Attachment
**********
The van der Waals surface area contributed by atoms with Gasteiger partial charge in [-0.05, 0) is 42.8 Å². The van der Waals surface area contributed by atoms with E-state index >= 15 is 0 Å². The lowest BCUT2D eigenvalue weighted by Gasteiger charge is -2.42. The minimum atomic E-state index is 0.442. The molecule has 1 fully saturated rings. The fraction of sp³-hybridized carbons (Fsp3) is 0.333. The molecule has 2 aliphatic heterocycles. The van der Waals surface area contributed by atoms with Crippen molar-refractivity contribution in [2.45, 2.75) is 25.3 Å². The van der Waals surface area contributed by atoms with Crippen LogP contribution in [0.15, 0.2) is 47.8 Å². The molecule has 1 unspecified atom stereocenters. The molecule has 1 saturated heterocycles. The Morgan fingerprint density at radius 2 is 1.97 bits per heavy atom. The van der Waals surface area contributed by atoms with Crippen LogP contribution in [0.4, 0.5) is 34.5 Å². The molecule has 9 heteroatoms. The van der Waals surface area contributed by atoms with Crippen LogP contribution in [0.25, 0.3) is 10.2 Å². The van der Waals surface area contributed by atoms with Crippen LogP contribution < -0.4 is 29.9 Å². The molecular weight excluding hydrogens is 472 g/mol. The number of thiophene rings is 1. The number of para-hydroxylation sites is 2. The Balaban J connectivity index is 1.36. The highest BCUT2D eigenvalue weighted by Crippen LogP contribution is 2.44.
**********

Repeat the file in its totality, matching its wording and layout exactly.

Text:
The van der Waals surface area contributed by atoms with Gasteiger partial charge in [-0.05, 0) is 42.8 Å². The van der Waals surface area contributed by atoms with E-state index >= 15 is 0 Å². The lowest BCUT2D eigenvalue weighted by Gasteiger charge is -2.42. The minimum atomic E-state index is 0.442. The molecule has 1 fully saturated rings. The fraction of sp³-hybridized carbons (Fsp3) is 0.333. The molecule has 2 aliphatic heterocycles. The van der Waals surface area contributed by atoms with Crippen molar-refractivity contribution in [2.45, 2.75) is 25.3 Å². The van der Waals surface area contributed by atoms with Crippen LogP contribution in [0.15, 0.2) is 47.8 Å². The molecule has 1 unspecified atom stereocenters. The molecule has 1 saturated heterocycles. The Morgan fingerprint density at radius 2 is 1.97 bits per heavy atom. The van der Waals surface area contributed by atoms with Crippen LogP contribution in [0.4, 0.5) is 34.5 Å². The molecule has 9 heteroatoms. The van der Waals surface area contributed by atoms with Crippen LogP contribution in [0.25, 0.3) is 10.2 Å². The van der Waals surface area contributed by atoms with Crippen LogP contribution < -0.4 is 29.9 Å². The molecular weight excluding hydrogens is 472 g/mol. The number of thiophene rings is 1. The number of para-hydroxylation sites is 2. The Balaban J connectivity index is 1.36. The highest BCUT2D eigenvalue weighted by Crippen LogP contribution is 2.44.